Aim Self-monitoring of blood glucose is often considered a cornerstone of self-care for patients with diabetes. We assessed whether provision of free testing strips would improve glycaemic control in non-insulin-treated Type 2 diabetic patients.
Methods Adults with Type 2 diabetes, excluding those with private insurance or using insulin, were recruited through community pharmacies and randomized to receive free testing strips for 6 months or not; all patients received similar baseline education and a glucose meter. Primary outcome was change in HbA1c over 6 months.
Results We randomized 262 patients (131 intervention and 131 control subjects). Mean age was 68.4 years (sd 10.9), 48% were male, mean duration of diabetes was 8.2 years (sd 7.2), 97% used oral glucose-lowering agents and mean baseline HbA1c was 7.4% (sd 1.2). After 6 months, we observed no difference in HbA1c between intervention and control patients, after adjusting for baseline HbA1c[adjusted difference 0.03, 95% confidence interval (CI) −0.16, 0.22; P = 0.78]. A per protocol analysis of study completers (152/262; 60%) yielded similar results. Intervention patients reported testing 0.64 days per week more often than control subjects (95% CI 0.18, 1.10; P = 0.007), although testing was not associated with better glycaemic control (Pearson r = −0.10, P = 0.12).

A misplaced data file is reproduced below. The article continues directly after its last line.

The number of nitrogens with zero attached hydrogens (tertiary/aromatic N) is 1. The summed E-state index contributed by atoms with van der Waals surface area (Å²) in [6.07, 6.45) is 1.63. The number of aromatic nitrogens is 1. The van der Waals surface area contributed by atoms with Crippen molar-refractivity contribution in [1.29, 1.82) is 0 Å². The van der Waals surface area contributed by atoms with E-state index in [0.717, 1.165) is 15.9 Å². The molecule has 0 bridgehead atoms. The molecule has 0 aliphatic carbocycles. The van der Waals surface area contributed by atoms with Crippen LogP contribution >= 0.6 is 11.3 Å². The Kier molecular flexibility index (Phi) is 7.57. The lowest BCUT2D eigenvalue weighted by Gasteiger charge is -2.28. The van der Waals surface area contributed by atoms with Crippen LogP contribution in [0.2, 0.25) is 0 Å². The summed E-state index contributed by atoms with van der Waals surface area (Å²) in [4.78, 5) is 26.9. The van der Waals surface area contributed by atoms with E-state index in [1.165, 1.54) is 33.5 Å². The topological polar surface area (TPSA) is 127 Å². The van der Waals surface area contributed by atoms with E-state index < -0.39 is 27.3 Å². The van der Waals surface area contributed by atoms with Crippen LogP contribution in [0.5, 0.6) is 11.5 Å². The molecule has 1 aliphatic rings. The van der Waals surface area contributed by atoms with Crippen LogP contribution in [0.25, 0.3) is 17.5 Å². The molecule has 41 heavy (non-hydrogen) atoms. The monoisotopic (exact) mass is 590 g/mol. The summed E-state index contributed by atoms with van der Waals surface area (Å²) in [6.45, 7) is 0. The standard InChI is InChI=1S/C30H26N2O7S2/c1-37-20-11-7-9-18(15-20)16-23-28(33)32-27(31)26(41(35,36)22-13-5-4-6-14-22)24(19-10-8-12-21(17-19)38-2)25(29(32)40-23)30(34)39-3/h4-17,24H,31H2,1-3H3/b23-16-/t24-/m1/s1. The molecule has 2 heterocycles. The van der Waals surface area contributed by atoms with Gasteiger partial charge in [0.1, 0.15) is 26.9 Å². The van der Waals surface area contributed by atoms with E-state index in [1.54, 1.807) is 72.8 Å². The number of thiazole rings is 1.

Conclusions Reducing financial barriers by providing free testing strips did not improve glycaemic control in patients with Type 2 diabetes not using insulin. Our results question the value of policies that reduce financial barriers to testing supplies in this population.